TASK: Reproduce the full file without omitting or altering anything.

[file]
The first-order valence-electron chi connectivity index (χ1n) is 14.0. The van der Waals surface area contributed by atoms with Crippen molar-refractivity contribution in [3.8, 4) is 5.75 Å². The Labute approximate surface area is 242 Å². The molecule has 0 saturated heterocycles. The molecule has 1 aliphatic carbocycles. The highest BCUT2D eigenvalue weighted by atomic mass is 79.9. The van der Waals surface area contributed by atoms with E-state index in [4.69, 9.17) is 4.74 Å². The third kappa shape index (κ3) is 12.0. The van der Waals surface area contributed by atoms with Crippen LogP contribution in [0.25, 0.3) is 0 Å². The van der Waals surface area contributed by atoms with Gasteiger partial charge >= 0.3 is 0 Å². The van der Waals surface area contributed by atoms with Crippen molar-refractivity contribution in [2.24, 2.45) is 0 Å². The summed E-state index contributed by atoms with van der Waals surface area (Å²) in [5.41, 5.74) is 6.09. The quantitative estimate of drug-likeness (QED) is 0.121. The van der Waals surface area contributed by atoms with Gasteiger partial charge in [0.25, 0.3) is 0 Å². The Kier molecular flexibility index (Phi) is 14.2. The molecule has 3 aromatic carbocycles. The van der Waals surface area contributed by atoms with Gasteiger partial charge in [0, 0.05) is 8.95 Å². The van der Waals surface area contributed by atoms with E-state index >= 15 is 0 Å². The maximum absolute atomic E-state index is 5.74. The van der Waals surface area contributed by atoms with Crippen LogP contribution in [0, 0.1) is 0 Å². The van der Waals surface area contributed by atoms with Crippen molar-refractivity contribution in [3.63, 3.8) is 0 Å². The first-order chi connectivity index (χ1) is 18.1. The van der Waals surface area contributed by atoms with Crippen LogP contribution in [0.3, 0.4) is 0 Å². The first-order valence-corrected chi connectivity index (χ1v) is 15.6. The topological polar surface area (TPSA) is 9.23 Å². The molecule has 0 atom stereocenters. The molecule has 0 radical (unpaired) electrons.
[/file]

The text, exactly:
The first-order valence-electron chi connectivity index (χ1n) is 14.0. The van der Waals surface area contributed by atoms with Crippen molar-refractivity contribution in [3.8, 4) is 5.75 Å². The Labute approximate surface area is 242 Å². The molecule has 0 saturated heterocycles. The molecule has 1 aliphatic carbocycles. The highest BCUT2D eigenvalue weighted by atomic mass is 79.9. The van der Waals surface area contributed by atoms with E-state index in [4.69, 9.17) is 4.74 Å². The third kappa shape index (κ3) is 12.0. The van der Waals surface area contributed by atoms with Crippen LogP contribution in [0.25, 0.3) is 0 Å². The van der Waals surface area contributed by atoms with Gasteiger partial charge >= 0.3 is 0 Å². The van der Waals surface area contributed by atoms with Crippen molar-refractivity contribution in [2.24, 2.45) is 0 Å². The summed E-state index contributed by atoms with van der Waals surface area (Å²) in [5.41, 5.74) is 6.09. The quantitative estimate of drug-likeness (QED) is 0.121. The van der Waals surface area contributed by atoms with Gasteiger partial charge in [0.25, 0.3) is 0 Å². The Kier molecular flexibility index (Phi) is 14.2. The molecule has 3 aromatic carbocycles. The van der Waals surface area contributed by atoms with Gasteiger partial charge in [0, 0.05) is 8.95 Å². The van der Waals surface area contributed by atoms with E-state index >= 15 is 0 Å². The maximum absolute atomic E-state index is 5.74. The van der Waals surface area contributed by atoms with Crippen LogP contribution in [0, 0.1) is 0 Å². The van der Waals surface area contributed by atoms with Crippen molar-refractivity contribution in [3.63, 3.8) is 0 Å². The first-order chi connectivity index (χ1) is 18.1. The van der Waals surface area contributed by atoms with Crippen LogP contribution in [0.3, 0.4) is 0 Å². The first-order valence-corrected chi connectivity index (χ1v) is 15.6. The topological polar surface area (TPSA) is 9.23 Å². The molecule has 0 atom stereocenters. The molecule has 0 radical (unpaired) electrons.